The grave dangers linked to this popular arthritis pain drug

If you suffer from chronic arthritis pain, you’ve probably tried a variety of remedies to find some relief. You might have even turned to a drug that promises pain relief, despite the fact that it has no anti-inflammatory effect.

I’m talking about acetaminophen — best known as Tylenol® .

And what you don’t know about this drug could most certainly hurt you…

Low on relief, high on danger

A large study that appeared in the prestigious UK journal The Lancet should have put an end to acetaminophen use for arthritis when it was published three years ago.

Researchers at Switzerland’s University of Bern analyzed the results of 74 trials conducted between 1980 and 2015. The studies compared acetaminophen to placebo and various types of nonsteroidal anti-inflammatory drugs (NSAIDs) in more than 58,000 arthritis patients.

Results showed that acetaminophen worked only slightly better than placebo. And that’s just not good enough for the millions who regularly suffer from aches and pains.

One pain specialist told HealthDay News that the results were “not surprising.” She explained the obvious: “Osteoarthritis is caused by inflammation of the joints, and acetaminophen is not meant for inflammation.”

End of story? Not quite.

In just about any pharmacy in America, you’re sure to find two products in the pain reliever aisle: Tylenol® 8 HR Arthritis Pain and Tylenol® Extra Strength.

The difference between the two is the dosage. And that’s a very big deal because in recent years, the FDA has been torn between letting acetaminophen makers do as they please and curbing the maximum dose.

The Extra Strength dose of the drug is 500 mg per caplet, not to exceed 6 caplets per day, which comes to a total of 3,000 mg.

The Arthritis Pain dose is a whopping 650 mg per caplet, also not to exceed 6 caplets per day, adding up to a total of 3,900 mg.

That’s a mere 100 mg short of the dose the FDA has designated as the safe upper limit.

Now, you’ve likely heard about the dangers of excess acetaminophen dosage. This level is quite easy to reach, especially if you take the Arthritis Pain product. Add an over-the-counter cold or sinus medication that contains acetaminophen, and you can easily climb above the 4,000 mg limit that puts your liver at risk of failure.

And that risk soars when alcohol or coffee is involved.

Which is exactly how more than 78,000 people end up in emergency rooms every year. And sadly, many of them lose their lives.

What’s less obvious is the toll the drugs take when they’re used over longer periods…

Longer use, higher risk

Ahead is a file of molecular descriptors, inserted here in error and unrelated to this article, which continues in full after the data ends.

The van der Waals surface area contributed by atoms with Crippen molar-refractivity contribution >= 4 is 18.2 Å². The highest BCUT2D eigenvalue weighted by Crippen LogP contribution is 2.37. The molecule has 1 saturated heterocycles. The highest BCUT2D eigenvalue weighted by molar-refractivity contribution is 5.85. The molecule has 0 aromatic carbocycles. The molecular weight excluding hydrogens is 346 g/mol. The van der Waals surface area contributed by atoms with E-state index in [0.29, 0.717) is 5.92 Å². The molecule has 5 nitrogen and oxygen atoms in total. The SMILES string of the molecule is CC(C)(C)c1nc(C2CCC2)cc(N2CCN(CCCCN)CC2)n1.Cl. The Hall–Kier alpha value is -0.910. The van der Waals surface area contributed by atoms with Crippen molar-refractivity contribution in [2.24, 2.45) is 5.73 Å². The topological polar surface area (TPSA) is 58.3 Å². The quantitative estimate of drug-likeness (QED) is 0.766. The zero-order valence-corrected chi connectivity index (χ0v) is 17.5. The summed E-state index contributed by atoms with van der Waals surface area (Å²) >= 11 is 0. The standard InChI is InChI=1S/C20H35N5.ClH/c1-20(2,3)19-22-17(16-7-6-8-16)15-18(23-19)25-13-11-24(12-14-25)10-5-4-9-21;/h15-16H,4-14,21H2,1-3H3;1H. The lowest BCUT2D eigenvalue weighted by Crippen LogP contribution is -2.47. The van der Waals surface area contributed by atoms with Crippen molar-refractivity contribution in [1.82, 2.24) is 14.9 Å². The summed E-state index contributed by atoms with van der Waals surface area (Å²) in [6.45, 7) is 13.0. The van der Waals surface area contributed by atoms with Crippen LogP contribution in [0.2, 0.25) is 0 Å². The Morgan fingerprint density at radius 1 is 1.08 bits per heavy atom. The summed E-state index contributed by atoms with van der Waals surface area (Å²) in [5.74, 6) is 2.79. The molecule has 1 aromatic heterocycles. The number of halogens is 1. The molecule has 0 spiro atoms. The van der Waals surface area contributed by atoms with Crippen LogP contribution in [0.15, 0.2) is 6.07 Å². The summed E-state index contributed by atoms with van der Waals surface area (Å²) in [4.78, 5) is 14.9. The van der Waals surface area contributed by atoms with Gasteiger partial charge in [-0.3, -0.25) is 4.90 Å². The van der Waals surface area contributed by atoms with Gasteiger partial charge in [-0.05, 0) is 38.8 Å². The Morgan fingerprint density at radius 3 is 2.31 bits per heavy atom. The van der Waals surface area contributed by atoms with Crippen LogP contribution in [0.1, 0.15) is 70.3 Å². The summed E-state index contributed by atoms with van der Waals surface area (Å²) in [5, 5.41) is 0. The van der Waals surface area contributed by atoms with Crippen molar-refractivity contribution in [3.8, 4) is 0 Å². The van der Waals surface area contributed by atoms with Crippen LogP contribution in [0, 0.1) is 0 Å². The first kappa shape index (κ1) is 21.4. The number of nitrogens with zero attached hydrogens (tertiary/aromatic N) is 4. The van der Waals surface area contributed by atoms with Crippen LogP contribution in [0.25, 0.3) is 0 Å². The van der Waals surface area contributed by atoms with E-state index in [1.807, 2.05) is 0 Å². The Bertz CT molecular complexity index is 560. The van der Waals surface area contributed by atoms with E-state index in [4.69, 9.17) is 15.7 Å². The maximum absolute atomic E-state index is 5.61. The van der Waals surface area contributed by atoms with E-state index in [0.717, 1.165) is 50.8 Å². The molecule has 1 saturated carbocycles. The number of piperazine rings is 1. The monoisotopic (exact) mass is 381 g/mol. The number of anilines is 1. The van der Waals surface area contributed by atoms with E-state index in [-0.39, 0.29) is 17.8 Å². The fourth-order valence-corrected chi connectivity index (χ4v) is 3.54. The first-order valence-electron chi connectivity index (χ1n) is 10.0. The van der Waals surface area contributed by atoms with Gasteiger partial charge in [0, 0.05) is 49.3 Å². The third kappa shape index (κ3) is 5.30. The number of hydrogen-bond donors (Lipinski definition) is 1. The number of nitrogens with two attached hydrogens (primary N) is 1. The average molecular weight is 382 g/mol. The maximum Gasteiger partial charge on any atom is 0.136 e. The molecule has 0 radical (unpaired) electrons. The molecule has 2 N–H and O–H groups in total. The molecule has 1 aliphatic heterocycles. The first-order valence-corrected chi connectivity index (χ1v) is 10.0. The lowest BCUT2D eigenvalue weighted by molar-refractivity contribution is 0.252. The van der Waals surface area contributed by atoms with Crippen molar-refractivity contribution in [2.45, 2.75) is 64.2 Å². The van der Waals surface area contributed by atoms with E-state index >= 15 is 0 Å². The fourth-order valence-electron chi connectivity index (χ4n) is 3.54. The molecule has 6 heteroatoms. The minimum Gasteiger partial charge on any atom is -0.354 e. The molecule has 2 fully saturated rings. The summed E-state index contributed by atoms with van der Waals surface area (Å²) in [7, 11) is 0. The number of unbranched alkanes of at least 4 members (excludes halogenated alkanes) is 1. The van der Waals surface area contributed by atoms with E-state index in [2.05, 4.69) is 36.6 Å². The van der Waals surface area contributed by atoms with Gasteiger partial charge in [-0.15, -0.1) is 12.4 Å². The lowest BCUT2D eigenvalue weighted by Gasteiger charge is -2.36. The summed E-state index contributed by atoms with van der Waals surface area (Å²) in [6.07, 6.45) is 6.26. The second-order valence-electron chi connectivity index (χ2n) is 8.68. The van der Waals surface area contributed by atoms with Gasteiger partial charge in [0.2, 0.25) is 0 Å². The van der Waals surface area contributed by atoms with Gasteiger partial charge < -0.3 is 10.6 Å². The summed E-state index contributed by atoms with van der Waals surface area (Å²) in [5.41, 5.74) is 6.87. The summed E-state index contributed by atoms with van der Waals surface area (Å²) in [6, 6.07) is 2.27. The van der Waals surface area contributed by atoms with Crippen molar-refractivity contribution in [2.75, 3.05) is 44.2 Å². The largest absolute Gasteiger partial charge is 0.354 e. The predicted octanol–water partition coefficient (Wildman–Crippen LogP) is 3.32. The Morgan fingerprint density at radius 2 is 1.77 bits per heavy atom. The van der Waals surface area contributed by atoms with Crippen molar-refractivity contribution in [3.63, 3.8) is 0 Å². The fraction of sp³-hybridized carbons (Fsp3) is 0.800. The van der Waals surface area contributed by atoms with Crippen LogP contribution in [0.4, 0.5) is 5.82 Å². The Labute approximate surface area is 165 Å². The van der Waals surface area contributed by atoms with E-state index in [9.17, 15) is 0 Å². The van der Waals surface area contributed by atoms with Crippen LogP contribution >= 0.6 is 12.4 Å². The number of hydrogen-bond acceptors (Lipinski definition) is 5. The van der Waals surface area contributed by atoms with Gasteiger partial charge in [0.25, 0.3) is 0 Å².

In Dr. Marc Micozzi’s Arthritis Relief and Reversal Protocol, he puts a spotlight on the dangers of acetaminophen use, but goes beyond the standard warnings. Instead, he warns of the severe health hazards when this drug is used frequently over long periods — the very pattern of usage typical in arthritis patients.

Dr. Micozzi cites a British study that found long-term acetaminophen use increases the following risks:

  • Gastrointestinal (GI) bleeding
  • Heart attack
  • High blood pressure
  • Kidney disease
  • Stroke

Researchers also found that the death rate during the study among people who took Tylenol® was a whopping 90 percent higher than the death rate among those who didn’t take the drug. And those who took the highest doses had a 70 percent higher risk of nonfatal heart toxicity.

Dr. Micozzi notes that the so-called “experts” have advised us to use acetaminophen to avoid risk of GI bleeding with aspirin. But people who took the highest doses of acetaminophen had a 50 percent greater risk of suffering internal bleeding and other GI complications.

And Dr. Micozzi adds: “At the highest doses, it more than DOUBLED the risk of kidney damage!”

Never say never — except with acetaminophen 

Dr. Micozzi has almost certainly read the report in The Lancet that I mentioned above, because he also says this: “To add insult to those injuries, research shows that Tylenol® doesn’t even WORK for joint pain. Or back pain. Or neck pain. Or shoulder pain. In fact, one study showed that taking Tylenol delayed healing from back pain by a full day.

“Here’s my advice: Never take Tylenol® for anything. Ever. Period.”

So with acetaminophen’s grave dangers and NSAID’s increased risk of heart attacks and GI bleeding, where can we turn for relief?

The fact is, there are many nutrients, supplements, and herbal remedies that reduce chronic inflammation and even promote joint healing. You can learn about these safe, natural approaches in Dr. Micozzi’s Arthritis Relief and Reversal Protocol. Click here to explore this unique protocol, or to enroll today.

SOURCES

webmd.com/arthritis/news/20160317/acetaminophen-wont-help-arthritis-pain-study-finds#1
Acetaminophen Won’t Help Arthritis Pain, Study Finds
HealthDay News
March 17, 2016